Do the circling sharks now stand for Trump? Winslow Homer: Force of Nature – review | Art

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Do the circling sharks now stand for Trump? Winslow Homer: Force of Nature – review | Art

Tthe black sailor lay back on his broken, doomed vessel. All around him the sea beat and shuddered. And a storm is coming, judging by the swirling column of gray water on the horizon. A ship is plowing through these turbulent waters, but will it care enough to help? The sharks seem to know it won’t. They are expecting a meal any minute now. They roll and slide along the boat, flashing their giant mouths and small eyes.

It’s Winslow Homer’s 1899 masterpiece The Gulf Stream, and there couldn’t be a more timely loan to the National Gallery from New York’s Metropolitan Museum of Art as the US is consumed by its history of racial injustice and prejudice from calamities, even of a second. civil war Is America doomed, like this sailor? Is it a wreck about to be torn apart by its own divisions, saved by the circling shark of a second Trump candidate? Homer has no answers, but he does raise the question of how a nation with such a legacy of slavery could ever escape its past.

The Gulf Stream deserves to be an American icon, a painting that says more about its past, present and possible future than Warhol’s Marilyn. Black artists mentally chew on it. Kara Walker recreated it as a fountain from a disaster theme park with fake sharks in her 2019 Tate Turbine Hall commission Fons Americanus. Kerry James Marshall repainted it as an optimistic vision of a black family sailing under calm skies, not a shark in sight.

The power of Homer’s painting lies in the human figure. We wonder what the helpless man is thinking, what his posture means. Is he hopeful or despairing? Does he have one last trick up his sleeve to get out of this seemingly inescapable situation, like the tough Chief Brody at the end of Jaws? The man does what his physical situation requires: if he stands on the tiny slanted deck, he will stagger into a shark’s mouth. He lay down and held on to ropes with both hands to prevent him from slipping overboard. And he raised his torso, resting on one elbow, to examine the sea. He may be looking for help. Or he might just get his last glimpse of life.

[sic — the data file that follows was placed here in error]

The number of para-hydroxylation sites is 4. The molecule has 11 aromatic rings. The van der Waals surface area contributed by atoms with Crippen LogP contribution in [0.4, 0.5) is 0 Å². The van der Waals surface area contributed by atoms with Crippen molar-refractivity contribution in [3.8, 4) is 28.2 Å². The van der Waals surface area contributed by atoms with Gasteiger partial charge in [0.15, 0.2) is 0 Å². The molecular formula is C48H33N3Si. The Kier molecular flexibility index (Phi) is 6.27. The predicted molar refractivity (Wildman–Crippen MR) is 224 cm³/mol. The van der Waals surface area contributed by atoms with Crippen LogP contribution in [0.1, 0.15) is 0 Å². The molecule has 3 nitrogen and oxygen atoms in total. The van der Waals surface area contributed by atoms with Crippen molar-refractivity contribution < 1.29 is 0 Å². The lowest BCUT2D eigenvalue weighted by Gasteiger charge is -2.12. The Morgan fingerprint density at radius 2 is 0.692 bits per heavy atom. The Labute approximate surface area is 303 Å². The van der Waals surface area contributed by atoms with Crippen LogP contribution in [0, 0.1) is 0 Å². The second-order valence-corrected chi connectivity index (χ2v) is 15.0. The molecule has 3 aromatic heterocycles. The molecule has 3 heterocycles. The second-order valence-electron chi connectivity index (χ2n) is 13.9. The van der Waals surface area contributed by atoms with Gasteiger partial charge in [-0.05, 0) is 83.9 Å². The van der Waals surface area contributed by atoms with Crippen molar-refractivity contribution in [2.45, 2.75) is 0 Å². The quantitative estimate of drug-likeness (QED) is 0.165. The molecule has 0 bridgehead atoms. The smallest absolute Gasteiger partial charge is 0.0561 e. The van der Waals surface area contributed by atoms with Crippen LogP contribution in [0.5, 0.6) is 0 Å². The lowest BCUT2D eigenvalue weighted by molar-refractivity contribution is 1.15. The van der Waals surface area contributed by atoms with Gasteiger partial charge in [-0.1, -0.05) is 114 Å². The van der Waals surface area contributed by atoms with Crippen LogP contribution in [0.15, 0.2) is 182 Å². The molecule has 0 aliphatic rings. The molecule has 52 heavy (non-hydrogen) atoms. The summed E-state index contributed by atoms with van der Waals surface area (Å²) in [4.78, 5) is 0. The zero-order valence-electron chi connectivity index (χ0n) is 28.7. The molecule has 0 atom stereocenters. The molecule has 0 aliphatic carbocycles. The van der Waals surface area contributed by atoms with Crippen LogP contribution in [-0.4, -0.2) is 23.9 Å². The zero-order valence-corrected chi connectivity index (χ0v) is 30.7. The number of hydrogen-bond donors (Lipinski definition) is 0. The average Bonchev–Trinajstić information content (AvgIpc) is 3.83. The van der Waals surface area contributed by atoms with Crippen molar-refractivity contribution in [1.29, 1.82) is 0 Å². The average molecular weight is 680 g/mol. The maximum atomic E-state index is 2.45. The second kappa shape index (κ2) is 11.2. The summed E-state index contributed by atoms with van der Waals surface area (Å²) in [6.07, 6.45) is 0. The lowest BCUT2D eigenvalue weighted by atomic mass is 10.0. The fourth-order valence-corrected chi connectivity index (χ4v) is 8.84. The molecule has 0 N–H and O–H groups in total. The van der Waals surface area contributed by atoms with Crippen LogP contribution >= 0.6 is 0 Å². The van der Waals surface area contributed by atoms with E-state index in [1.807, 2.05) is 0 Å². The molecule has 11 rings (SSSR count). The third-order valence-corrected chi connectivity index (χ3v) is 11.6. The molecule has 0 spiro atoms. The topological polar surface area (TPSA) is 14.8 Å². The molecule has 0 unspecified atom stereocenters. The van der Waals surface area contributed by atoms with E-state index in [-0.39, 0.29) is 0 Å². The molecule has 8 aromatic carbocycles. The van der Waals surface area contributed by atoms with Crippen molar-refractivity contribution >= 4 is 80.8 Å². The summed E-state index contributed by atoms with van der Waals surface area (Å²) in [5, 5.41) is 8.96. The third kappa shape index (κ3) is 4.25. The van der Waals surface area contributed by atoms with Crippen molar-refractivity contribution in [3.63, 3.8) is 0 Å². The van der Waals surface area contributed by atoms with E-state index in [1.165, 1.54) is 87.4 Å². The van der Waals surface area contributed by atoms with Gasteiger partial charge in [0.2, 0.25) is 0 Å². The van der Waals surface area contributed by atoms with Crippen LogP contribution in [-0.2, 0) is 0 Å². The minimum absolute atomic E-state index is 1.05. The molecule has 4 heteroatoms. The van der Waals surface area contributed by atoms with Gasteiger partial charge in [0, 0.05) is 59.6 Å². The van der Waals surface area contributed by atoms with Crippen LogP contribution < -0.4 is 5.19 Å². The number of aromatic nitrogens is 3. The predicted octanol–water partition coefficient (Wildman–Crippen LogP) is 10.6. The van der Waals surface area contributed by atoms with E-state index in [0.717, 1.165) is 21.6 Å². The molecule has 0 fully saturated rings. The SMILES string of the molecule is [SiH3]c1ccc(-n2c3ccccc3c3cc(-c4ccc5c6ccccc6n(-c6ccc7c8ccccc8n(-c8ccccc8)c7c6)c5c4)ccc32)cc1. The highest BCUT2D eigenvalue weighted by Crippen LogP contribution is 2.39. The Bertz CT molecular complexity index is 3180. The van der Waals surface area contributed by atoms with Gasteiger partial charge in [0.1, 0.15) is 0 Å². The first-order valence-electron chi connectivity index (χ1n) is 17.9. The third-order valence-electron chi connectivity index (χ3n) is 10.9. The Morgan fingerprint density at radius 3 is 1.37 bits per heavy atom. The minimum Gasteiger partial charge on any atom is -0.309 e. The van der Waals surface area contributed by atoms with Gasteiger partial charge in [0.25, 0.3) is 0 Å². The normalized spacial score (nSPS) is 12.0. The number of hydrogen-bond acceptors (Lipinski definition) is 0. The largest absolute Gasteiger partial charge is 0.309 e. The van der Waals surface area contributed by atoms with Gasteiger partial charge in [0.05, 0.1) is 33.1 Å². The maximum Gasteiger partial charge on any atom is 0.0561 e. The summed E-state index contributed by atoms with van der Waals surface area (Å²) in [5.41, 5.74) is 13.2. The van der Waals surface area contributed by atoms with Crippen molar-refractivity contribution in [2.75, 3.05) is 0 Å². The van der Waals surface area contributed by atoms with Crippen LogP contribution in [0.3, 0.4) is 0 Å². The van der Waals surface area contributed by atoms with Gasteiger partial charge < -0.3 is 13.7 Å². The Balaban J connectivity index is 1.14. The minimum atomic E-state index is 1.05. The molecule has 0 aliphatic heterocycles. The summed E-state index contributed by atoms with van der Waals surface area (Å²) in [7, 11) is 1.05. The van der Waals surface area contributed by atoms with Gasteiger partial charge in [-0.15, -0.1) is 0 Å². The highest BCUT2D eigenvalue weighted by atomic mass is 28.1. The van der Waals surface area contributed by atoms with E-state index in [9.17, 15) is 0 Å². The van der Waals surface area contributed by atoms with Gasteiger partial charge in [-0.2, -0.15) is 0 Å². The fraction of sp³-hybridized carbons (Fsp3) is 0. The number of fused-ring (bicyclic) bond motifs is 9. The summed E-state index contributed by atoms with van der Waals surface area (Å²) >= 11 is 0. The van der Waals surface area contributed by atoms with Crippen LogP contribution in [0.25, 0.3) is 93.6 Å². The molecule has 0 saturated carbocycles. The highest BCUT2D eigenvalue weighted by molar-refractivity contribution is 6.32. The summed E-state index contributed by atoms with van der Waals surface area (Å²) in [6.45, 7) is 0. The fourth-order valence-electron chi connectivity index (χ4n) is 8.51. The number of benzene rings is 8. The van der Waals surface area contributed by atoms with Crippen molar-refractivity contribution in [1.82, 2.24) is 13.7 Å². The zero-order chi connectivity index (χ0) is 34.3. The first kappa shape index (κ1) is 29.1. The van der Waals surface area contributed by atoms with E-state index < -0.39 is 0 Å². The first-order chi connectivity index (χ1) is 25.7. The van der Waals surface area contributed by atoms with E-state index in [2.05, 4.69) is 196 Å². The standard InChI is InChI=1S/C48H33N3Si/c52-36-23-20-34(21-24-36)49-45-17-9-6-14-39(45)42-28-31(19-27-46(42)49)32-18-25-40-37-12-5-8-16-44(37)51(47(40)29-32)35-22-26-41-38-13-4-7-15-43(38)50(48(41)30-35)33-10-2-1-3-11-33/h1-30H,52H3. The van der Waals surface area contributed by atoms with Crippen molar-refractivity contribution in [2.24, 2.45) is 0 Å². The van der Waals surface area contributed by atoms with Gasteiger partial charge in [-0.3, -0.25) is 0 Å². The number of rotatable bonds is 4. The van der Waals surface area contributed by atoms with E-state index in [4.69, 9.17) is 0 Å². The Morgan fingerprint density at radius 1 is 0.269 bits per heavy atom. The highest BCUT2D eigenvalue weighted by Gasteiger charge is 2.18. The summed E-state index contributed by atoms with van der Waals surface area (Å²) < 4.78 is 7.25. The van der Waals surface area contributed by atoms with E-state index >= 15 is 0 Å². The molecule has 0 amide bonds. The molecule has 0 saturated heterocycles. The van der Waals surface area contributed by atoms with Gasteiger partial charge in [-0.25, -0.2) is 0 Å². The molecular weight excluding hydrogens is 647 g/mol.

Moments of uneasiness… The Bather (1899). Photo: © The Metropolitan Museum of Art, New York

The enigma of the man’s attitude is emphasized, for Homer, by his blackness. Because this is a painting by a white American man born in 1836. The great achievement of the National Gallery’s eye-opening odyssey through Homer’s art is to show how he came to imagine this scene and why it sums up his entire life’s work. The recurring themes of that work are race and the sea. And he worked hard, sometimes with a touch of clumsiness, to get them both right.

When the Civil War broke out in 1861, Homer was a young artist sent by Harper’s magazine to cover it. His early paintings, derived from his on-the-spot sketches, are coolly shocking. Sniper depicts a Union soldier in blue uniform sitting in a tree and aiming his rifle with a telescopic sight to take down Johnny Reb from a distance. The shooter’s face is blurred, with no expression that we can read. Here is an early sign that Homer finds people as difficult to interpret as the sea.

There are also indications of the symbolic power of his later work. The Veteran in a New Field was painted in 1865, the year the south was defeated. It is difficult to confuse with simple reporting. An ex-soldier is back on land, but as he turns his back on us, there is a terrible commotion. He could be the Grim Reaper. Countless strings of corn stream toward us like all the lives cut down by war.

Flower Garden and Bungalow, Bermuda (1899) by Winslow Homer.
Flower Garden and Bungalow, Bermuda (1899), by Winslow Homer. Photo: © The Metropolitan Museum of Art, New York

Homer stays around the south trying to connect with freed slaves. He depicts a white former slave owner encountering a former slave family in his 1876 painting A Visit from the Old Mistress. The white woman looks frozen. Subtlety of expression is reserved for the black women who stare at her with much more in their eyes than could ever be said – a lifetime and more of questions and accusations.

The artist identifies with the white visitor, in the sense that he also feels uncomfortable and frozen. To paraphrase Damien Hirst, Walker calls the part of her Turbine Hall fountain sculpture based on The Gulf Stream The Physical Impossibility of Blackness in the Mind of Someone White. Homer struggles with that problem. You can see him trying to find an adequate way to portray blackness and do justice to black Americans in his art. But it doesn’t come easy. He doesn’t always get the sea right either – he’s easily distracted by Victorian “swimming dresses” that cling wetly to a woman’s body in one painting and, not entirely surprisingly, pull two women down and half-drown in another.

Homer can be a clumsy artist. Yet, for all the clunk moments, there is an intensity and passion that carries him through to his masterpiece. Some artists are born great; others have to work like hell for it. Homer lacks the natural brilliance of Turner. His work can be as deeply chromatic and wild as an Atlantic storm one minute and a little dull the next. But he has a self-questioning toughness that eventually enabled him, on the eve of the 20th century, to create The Gulf Stream, a vision of America that now bites us and won’t let go.

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